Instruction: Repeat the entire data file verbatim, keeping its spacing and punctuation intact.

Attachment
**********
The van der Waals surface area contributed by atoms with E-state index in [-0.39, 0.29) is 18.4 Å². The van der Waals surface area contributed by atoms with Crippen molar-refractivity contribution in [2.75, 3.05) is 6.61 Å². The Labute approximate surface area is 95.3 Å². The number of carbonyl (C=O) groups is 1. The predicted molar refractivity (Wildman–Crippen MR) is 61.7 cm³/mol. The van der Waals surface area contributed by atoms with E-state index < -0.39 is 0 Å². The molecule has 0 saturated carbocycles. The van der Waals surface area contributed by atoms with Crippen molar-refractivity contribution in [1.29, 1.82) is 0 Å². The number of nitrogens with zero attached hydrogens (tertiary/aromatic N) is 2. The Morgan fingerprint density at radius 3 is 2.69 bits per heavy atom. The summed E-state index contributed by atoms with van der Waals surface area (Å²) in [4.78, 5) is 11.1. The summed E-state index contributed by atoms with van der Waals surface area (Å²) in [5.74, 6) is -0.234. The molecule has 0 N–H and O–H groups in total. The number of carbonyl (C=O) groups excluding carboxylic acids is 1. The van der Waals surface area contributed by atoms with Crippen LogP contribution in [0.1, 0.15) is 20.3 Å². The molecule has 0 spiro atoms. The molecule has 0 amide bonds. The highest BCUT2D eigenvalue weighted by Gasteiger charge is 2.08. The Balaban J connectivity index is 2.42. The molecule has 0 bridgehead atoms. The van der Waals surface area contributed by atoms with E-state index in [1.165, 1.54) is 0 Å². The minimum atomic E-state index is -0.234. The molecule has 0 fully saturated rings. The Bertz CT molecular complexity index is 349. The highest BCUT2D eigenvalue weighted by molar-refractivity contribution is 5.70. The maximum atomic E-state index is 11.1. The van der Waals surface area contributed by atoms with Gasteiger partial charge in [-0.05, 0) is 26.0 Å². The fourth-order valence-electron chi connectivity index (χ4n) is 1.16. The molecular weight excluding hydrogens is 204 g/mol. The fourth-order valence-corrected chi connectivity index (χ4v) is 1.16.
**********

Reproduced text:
The van der Waals surface area contributed by atoms with E-state index in [-0.39, 0.29) is 18.4 Å². The van der Waals surface area contributed by atoms with Crippen molar-refractivity contribution in [2.75, 3.05) is 6.61 Å². The Labute approximate surface area is 95.3 Å². The number of carbonyl (C=O) groups is 1. The predicted molar refractivity (Wildman–Crippen MR) is 61.7 cm³/mol. The van der Waals surface area contributed by atoms with E-state index < -0.39 is 0 Å². The molecule has 0 saturated carbocycles. The van der Waals surface area contributed by atoms with Crippen molar-refractivity contribution in [1.29, 1.82) is 0 Å². The number of nitrogens with zero attached hydrogens (tertiary/aromatic N) is 2. The Morgan fingerprint density at radius 3 is 2.69 bits per heavy atom. The summed E-state index contributed by atoms with van der Waals surface area (Å²) in [4.78, 5) is 11.1. The summed E-state index contributed by atoms with van der Waals surface area (Å²) in [5.74, 6) is -0.234. The molecule has 0 N–H and O–H groups in total. The number of carbonyl (C=O) groups excluding carboxylic acids is 1. The van der Waals surface area contributed by atoms with Crippen LogP contribution in [0.1, 0.15) is 20.3 Å². The molecule has 0 spiro atoms. The molecule has 0 amide bonds. The highest BCUT2D eigenvalue weighted by Gasteiger charge is 2.08. The Balaban J connectivity index is 2.42. The molecule has 0 bridgehead atoms. The van der Waals surface area contributed by atoms with E-state index in [1.165, 1.54) is 0 Å². The minimum atomic E-state index is -0.234. The molecule has 0 fully saturated rings. The Bertz CT molecular complexity index is 349. The highest BCUT2D eigenvalue weighted by molar-refractivity contribution is 5.70. The maximum atomic E-state index is 11.1. The van der Waals surface area contributed by atoms with Gasteiger partial charge in [-0.05, 0) is 26.0 Å². The fourth-order valence-electron chi connectivity index (χ4n) is 1.16. The molecular weight excluding hydrogens is 204 g/mol. The fourth-order valence-corrected chi connectivity index (χ4v) is 1.16.